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Create Content for Humans, Not Machines

By: Steve Radick

June 14, 2016


Let me preface this post by saying that I’m the current Director of PR and Content Integration. I’m telling you this so that I can tell you this – I really hate content marketing.

Well, let me rephrase – I hate what marketers have done to content marketing. Content marketing used to represent the new era of marketing – a less offensive, less intrusive, and more useful way of advertising. Brands realized that interrupting what their customers were doing only to shout at them with CTAs were getting their ads blocked and fast-forwarded with increasing regularity.

The content marketing revolution was upon us! Brands came to understand that if they started creating really useful and entertaining content, people would not only stop avoiding it, they would even (gasp!) search it out. This led to brands creating everything from full-blown magazines to films to video games to how-to videos. Life was good. Brands stopped shouting at customers and started delivering more of what their customers were looking for.

Unfortunately, just as marketers did with commercials and TV, spam and email, banner ads and the Internet, we’ve reduced content marketing to nothing more than yet another way to score some impressions, views and likes. Rather than solving problems, telling stories, and collaborating with our customers, we’re poring over analytics and algorithms to figure out ways to optimize clicks and shares.

Engineers, analysts, and data scientists have wrested control of content marketing from the creatives, writers, and storytellers. We’re letting Facebook’s, Twitter’s, and Google’s algorithms decide what to create and when and how to share it. And like a Las Vegas casino, those algorithms are put in place to help the house, not you the brand, and surely not the end user. And so on we go feeding the machine, creating and sharing more and more content, all in an attempt to get these algorithms to smile down upon us with the occasional huge payout.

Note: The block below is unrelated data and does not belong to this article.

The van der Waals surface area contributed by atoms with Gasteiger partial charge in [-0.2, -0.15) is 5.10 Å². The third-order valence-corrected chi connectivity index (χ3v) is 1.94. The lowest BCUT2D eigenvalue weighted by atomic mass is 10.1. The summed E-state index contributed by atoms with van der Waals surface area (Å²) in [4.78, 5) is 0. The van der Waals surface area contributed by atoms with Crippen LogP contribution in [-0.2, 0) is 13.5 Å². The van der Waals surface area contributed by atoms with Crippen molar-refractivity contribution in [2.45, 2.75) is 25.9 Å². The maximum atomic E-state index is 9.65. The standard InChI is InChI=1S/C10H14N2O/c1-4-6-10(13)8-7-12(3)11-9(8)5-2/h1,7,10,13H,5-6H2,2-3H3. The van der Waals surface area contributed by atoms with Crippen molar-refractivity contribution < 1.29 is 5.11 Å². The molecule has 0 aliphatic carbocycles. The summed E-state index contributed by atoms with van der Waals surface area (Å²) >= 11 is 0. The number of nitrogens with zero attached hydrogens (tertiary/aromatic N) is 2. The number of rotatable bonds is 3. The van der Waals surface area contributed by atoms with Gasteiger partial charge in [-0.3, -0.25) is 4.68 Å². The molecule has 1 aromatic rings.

We’ve even gone so far as to remove humans entirely from the process. Chatbots are taking over customer service (oh good, the digital version of “Press 1 if you are having an emergency”), blog posts are being written by machines, even native advertising is being standardized and placed programmatically.

Here’s the problem. In our big data haze, we’ve forgotten the whole point of content marketing. How much of the content we create anymore is truly for our customers? How much of it actually builds our brand? How much time and money are we spending on creating content that serves another platform’s goals more than our brand’s business goals?

Image used under Creative Commons license, courtesy of Yamaguchi先生www.http://en.wikipedia.org/wiki/File:Las_Vegas_slot_machines.jpg

Creating content for a social media platform is a lot like feeding the slot machine – put in a lot of cheap coins to trigger an algorithm and hope for a jackpot. Instead, let’s start creating content for people, not machines. Let’s take back control of our brand’s story from the social platforms. Let’s get back to creating content that benefits our customers. Let’s get back to using data to enhance our decision-making, not make decisions for us. The data that we have access to now is exponentially more powerful than it was even just a few years ago, but rather than using that data, we’re just abdicating our decision-making to it. Data should be used to help us identify what our customers actually need, not just what they’ll click the most.

Sure, that video interview with your head of customer service may have taken a lot more time to create and probably won’t get as many likes as that cat GIF you shared the other day, but it was probably a hell of a lot more effective at telling your brand’s story and educating your customers about who you really are and what you can do for them. I’m guessing it’s also a lot easier to justify the time and expense of creating a customer service video than a series of cat GIFs.


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